In the weekly crop report from the provincial Ministry of Agriculture, it was reported seven percent of the crop is now in the ground. This is well behind the five-year average of 27 percent. Much of the progress seen so far has been in the western half of the region.  

“It’s that snowfall that we got at the end of April and this early May rain that’s holding the farmers off their fields,” explained Matt Struthers, a crop extensions specialist with the Ministry of Agriculture.  

Here in the West Central region, 20 per cent of the crop is in the ground, well ahead of the five-year average (2017-2021) of 13 per cent. Mostly cereals and pulses have been seeded so far with some producers beginning to seed canola. There have been reports of shortages of pulse inoculants across the region which may lead to delayed seeding or poor crop establishment. Soil conditions are extremely dry in the region and producers are concerned their seed could blow away in the wind or not germinate. Rain is needed in the west central region.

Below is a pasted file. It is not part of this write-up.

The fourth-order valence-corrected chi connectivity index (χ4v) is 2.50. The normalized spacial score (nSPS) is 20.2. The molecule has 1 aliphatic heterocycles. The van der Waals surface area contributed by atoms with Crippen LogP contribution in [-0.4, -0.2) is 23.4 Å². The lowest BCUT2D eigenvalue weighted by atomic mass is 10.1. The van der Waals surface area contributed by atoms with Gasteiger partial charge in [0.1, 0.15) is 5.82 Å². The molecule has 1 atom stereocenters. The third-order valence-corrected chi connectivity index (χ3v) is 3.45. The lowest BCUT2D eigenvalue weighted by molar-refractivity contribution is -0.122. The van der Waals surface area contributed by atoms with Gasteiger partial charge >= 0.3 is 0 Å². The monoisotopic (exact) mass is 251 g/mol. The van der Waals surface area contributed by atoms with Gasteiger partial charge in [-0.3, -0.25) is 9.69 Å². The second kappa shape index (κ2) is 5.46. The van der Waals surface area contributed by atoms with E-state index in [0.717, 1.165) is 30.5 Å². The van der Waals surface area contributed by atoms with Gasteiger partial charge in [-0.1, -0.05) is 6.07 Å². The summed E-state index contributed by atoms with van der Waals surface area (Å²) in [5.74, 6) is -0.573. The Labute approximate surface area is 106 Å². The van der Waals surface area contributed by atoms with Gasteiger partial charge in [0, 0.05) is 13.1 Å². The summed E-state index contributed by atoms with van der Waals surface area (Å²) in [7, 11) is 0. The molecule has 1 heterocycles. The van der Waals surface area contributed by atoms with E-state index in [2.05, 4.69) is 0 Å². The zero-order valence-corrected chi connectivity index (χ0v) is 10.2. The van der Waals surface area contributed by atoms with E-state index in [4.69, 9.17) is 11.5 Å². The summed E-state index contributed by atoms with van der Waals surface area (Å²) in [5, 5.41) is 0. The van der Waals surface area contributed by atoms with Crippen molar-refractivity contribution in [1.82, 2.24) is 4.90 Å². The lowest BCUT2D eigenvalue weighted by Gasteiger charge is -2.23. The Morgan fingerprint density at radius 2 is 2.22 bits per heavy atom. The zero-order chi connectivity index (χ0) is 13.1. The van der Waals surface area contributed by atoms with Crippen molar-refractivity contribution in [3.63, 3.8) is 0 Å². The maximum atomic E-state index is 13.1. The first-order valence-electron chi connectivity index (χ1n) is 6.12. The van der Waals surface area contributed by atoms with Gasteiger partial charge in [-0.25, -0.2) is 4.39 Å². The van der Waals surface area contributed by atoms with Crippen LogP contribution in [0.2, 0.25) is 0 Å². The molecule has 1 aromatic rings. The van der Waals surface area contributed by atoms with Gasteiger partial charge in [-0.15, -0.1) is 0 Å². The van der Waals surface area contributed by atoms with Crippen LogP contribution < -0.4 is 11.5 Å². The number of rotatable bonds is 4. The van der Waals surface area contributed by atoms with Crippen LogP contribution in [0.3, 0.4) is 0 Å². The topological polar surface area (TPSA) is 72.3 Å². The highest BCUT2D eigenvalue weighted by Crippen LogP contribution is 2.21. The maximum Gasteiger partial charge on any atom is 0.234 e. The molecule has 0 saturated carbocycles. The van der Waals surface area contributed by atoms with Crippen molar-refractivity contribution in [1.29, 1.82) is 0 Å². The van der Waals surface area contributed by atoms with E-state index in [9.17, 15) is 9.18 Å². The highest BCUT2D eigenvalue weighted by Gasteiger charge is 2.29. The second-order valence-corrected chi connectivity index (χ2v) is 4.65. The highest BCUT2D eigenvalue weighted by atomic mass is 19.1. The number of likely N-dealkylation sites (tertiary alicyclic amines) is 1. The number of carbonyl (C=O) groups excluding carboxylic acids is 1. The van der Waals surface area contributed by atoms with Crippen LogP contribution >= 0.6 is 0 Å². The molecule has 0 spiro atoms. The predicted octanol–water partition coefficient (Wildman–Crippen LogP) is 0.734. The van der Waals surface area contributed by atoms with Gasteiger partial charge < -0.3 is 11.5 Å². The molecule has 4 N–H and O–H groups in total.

Little rain was reported for the region over the past week, the Outlook area received the most with 18 mm reported, followed by the Hanley and Eyebrow areas with 12 mm. Most of the region received one to two mm of rain which will do very little to improve their moisture conditions.

Topsoil moisture conditions are very poor in the region and producers are hoping for widespread rain. Cropland topsoil moisture is rated as 20 per cent adequate, 51 per cent short and 29 per cent very short. Hay and pastureland are rated as 13 per cent adequate, 56 per cent short and 31 per cent very short. 

Some pastures in the region are not growing fast enough and some producers predict they won’t be useable until June if rain is not received soon. Dugouts through the region experienced poor recharge and water quality is already a concern to livestock producers.

Producers who can, have started moving their herds to pastures as feed supplies begin to dwindle. Producers are busy spraying pre-seed herbicide and picking rocks to prep fields for seeding.